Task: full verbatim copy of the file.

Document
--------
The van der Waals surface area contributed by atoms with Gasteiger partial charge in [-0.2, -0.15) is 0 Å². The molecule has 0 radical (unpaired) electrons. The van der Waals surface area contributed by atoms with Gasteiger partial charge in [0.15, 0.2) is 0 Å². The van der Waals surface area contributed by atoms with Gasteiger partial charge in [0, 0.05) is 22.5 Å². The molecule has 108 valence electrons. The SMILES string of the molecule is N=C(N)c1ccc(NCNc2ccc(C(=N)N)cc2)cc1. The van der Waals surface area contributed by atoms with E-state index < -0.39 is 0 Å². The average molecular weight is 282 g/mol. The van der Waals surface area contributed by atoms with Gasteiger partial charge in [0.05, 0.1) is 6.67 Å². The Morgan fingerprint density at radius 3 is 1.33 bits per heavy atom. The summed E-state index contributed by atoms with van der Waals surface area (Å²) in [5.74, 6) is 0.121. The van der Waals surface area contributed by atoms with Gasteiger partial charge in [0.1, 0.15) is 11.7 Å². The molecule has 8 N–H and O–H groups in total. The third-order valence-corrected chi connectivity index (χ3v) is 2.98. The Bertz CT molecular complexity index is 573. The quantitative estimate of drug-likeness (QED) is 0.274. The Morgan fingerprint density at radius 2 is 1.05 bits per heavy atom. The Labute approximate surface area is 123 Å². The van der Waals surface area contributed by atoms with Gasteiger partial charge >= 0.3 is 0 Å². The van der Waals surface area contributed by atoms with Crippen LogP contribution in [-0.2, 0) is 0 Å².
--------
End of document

The van der Waals surface area contributed by atoms with Gasteiger partial charge in [-0.2, -0.15) is 0 Å². The molecule has 0 radical (unpaired) electrons. The van der Waals surface area contributed by atoms with Gasteiger partial charge in [0.15, 0.2) is 0 Å². The van der Waals surface area contributed by atoms with Gasteiger partial charge in [0, 0.05) is 22.5 Å². The molecule has 108 valence electrons. The SMILES string of the molecule is N=C(N)c1ccc(NCNc2ccc(C(=N)N)cc2)cc1. The van der Waals surface area contributed by atoms with E-state index < -0.39 is 0 Å². The average molecular weight is 282 g/mol. The van der Waals surface area contributed by atoms with Gasteiger partial charge in [0.05, 0.1) is 6.67 Å². The Morgan fingerprint density at radius 3 is 1.33 bits per heavy atom. The summed E-state index contributed by atoms with van der Waals surface area (Å²) in [5.74, 6) is 0.121. The van der Waals surface area contributed by atoms with Gasteiger partial charge in [0.1, 0.15) is 11.7 Å². The molecule has 8 N–H and O–H groups in total. The third-order valence-corrected chi connectivity index (χ3v) is 2.98. The Bertz CT molecular complexity index is 573. The quantitative estimate of drug-likeness (QED) is 0.274. The Morgan fingerprint density at radius 2 is 1.05 bits per heavy atom. The Labute approximate surface area is 123 Å². The van der Waals surface area contributed by atoms with Gasteiger partial charge >= 0.3 is 0 Å². The van der Waals surface area contributed by atoms with Crippen LogP contribution in [-0.2, 0) is 0 Å².